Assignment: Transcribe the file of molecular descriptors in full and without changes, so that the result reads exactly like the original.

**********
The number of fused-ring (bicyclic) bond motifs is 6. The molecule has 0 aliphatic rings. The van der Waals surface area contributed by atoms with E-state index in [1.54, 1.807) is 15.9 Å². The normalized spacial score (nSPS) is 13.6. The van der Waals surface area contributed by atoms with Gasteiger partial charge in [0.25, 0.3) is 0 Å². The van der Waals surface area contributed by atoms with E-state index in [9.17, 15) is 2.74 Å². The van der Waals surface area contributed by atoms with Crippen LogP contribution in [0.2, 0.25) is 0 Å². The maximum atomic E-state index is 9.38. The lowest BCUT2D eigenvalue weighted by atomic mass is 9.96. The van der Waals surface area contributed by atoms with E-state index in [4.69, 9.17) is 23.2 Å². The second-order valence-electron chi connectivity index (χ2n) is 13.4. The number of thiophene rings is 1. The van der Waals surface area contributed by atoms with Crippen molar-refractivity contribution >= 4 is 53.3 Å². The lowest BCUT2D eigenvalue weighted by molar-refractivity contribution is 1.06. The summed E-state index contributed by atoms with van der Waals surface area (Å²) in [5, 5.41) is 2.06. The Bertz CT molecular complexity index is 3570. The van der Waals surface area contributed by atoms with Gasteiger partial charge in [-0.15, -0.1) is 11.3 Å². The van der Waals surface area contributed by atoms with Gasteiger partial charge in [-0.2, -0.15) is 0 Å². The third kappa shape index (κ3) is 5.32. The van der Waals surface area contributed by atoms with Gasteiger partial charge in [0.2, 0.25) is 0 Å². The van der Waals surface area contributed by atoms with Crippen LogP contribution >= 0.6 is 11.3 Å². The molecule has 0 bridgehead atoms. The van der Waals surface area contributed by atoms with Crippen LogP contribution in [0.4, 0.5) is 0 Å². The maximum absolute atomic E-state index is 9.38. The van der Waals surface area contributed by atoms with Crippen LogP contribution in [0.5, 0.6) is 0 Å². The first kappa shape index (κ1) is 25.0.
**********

The number of fused-ring (bicyclic) bond motifs is 6. The molecule has 0 aliphatic rings. The van der Waals surface area contributed by atoms with E-state index in [1.54, 1.807) is 15.9 Å². The normalized spacial score (nSPS) is 13.6. The van der Waals surface area contributed by atoms with Gasteiger partial charge in [0.25, 0.3) is 0 Å². The van der Waals surface area contributed by atoms with E-state index in [9.17, 15) is 2.74 Å². The van der Waals surface area contributed by atoms with Crippen LogP contribution in [0.2, 0.25) is 0 Å². The maximum atomic E-state index is 9.38. The lowest BCUT2D eigenvalue weighted by atomic mass is 9.96. The van der Waals surface area contributed by atoms with E-state index in [4.69, 9.17) is 23.2 Å². The second-order valence-electron chi connectivity index (χ2n) is 13.4. The number of thiophene rings is 1. The van der Waals surface area contributed by atoms with Crippen molar-refractivity contribution >= 4 is 53.3 Å². The lowest BCUT2D eigenvalue weighted by molar-refractivity contribution is 1.06. The summed E-state index contributed by atoms with van der Waals surface area (Å²) in [5, 5.41) is 2.06. The Bertz CT molecular complexity index is 3570. The van der Waals surface area contributed by atoms with Gasteiger partial charge in [-0.15, -0.1) is 11.3 Å². The van der Waals surface area contributed by atoms with Gasteiger partial charge in [-0.2, -0.15) is 0 Å². The third kappa shape index (κ3) is 5.32. The van der Waals surface area contributed by atoms with Gasteiger partial charge in [0.2, 0.25) is 0 Å². The van der Waals surface area contributed by atoms with Crippen LogP contribution >= 0.6 is 11.3 Å². The molecule has 0 bridgehead atoms. The van der Waals surface area contributed by atoms with Crippen LogP contribution in [0.4, 0.5) is 0 Å². The maximum absolute atomic E-state index is 9.38. The van der Waals surface area contributed by atoms with Crippen LogP contribution in [0.5, 0.6) is 0 Å². The first kappa shape index (κ1) is 25.0.